What’s The Best Way to Discuss Hearing Loss With a Loved One?

Woman showing her mother information about hearing loss and hearing aids in the kitchen.

You know it’s time to start talking about hearing aids when your dad stops using the phone because he has a hard time hearing or your mom always reacts late to the punchline of a joke. Even though a quarter of people aged 65 to 74 and half of individuals over age 75 have noticeable hearing loss, getting them to acknowledge their difficulties can be another matter entirely. Hearing usually declines slowly, meaning that many people may not even recognize how profoundly their day-to-day hearing has changed. Even if they do know it, recognizing that they need hearing aids can be a big step. The following advice can help you frame your conversation to make sure it hits the right note.

How to Talk About Hearing Aids With a Loved One

Recognize That it Won’t be One Conversation But a Process

When preparing to have a conversation about a family member’s hearing loss, you have lots of time to think about what you will say and how the person may react. As you consider this, remember that it will be a process not a single conversation. Your loved one may take weeks or months of talks to accept hearing loss. And that’s okay! Let the conversation have a natural flow. The last thing you want to do is push your loved one into getting hearing aids before they’re prepared. If somebody won’t use their hearing aids, they don’t do much good after all.

Pick The Appropriate Time

Pick a time when your loved one is relaxed and alone. Holidays or large gatherings can be stressful and may draw more attention to your family member’s hearing problems, making them sensitive to any imagined attack. To ensure that your loved one hears you correctly and can actively take part in the conversation, a quiet one-on-one is the best plan.

Take a Clear And Direct Approach

It’s beneficial not to be vague and unclear about your worries. Be direct: “Mom, I’d like to speak with you about your hearing”. Give clear examples of symptoms you’ve noticed, like having difficulty following tv shows asking people to repeat themselves, complaining that people mumble, or missing content in important conversations. Focus on how your loved one’s hearing issues impact their day to day life instead of talking about their hearing itself. For example, “I’ve observed that you don’t spend as much time with your friends, and I wonder if your hearing issue might be the reason for that”.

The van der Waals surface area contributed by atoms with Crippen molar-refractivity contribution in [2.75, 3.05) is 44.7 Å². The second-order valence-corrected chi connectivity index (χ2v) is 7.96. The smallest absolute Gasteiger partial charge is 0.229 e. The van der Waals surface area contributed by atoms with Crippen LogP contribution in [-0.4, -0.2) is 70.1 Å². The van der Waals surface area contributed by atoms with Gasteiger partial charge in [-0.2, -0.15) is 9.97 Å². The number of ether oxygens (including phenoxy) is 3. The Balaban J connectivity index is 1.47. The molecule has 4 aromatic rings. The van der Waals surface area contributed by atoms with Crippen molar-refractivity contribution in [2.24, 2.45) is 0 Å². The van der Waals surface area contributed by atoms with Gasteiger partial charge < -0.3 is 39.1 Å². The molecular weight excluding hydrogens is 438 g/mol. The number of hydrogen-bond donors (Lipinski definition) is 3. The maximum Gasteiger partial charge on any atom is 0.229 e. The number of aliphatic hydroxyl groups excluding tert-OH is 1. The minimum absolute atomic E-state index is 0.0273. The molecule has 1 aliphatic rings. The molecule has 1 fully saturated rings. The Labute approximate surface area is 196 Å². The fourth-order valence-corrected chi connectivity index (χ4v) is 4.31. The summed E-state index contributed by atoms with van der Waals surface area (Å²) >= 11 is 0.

Acknowledge Their Concerns And Underlying Fears

For older adults who are more frail and deal with age-related difficulties in particular hearing loss is often linked to a wider fear of loss of independence. Be compassionate and try to understand where your loved one is coming from if they are resistant to the idea that they have hearing loss. Let them know that you understand how difficult this conversation can be. Waite until later if the conversation begins to go south.

Offer Next Steps

When both individuals work together you will have the most successful discussion about hearing impairment. The process of getting hearing aids can be really overwhelming and that could be one reason why they are so hesitant. Provide your support to make the transition as smooth as possible. Before you talk, print out our information. You can also give us a call to see if we accept your loved one’s insurance. Some people may feel self-conscious about needing hearing aids so letting them know that hearing loss is more common than they think.

Know That The Process Doesn’t Stop With Hearing Aids

So your talks were compelling and your loved one has agreed to consider hearing aids. Fantastic! But the process doesn’t end there. It takes time to adapt to hearing aids. Your loved one has to cope with a new device, new sounds and has to create new habits. During this cycle of adjustment, be an advocate. Take seriously any issues your family member might have with their new hearing aids.

The site information is for educational and informational purposes only and does not constitute medical advice. To receive personalized advice or treatment, schedule an appointment.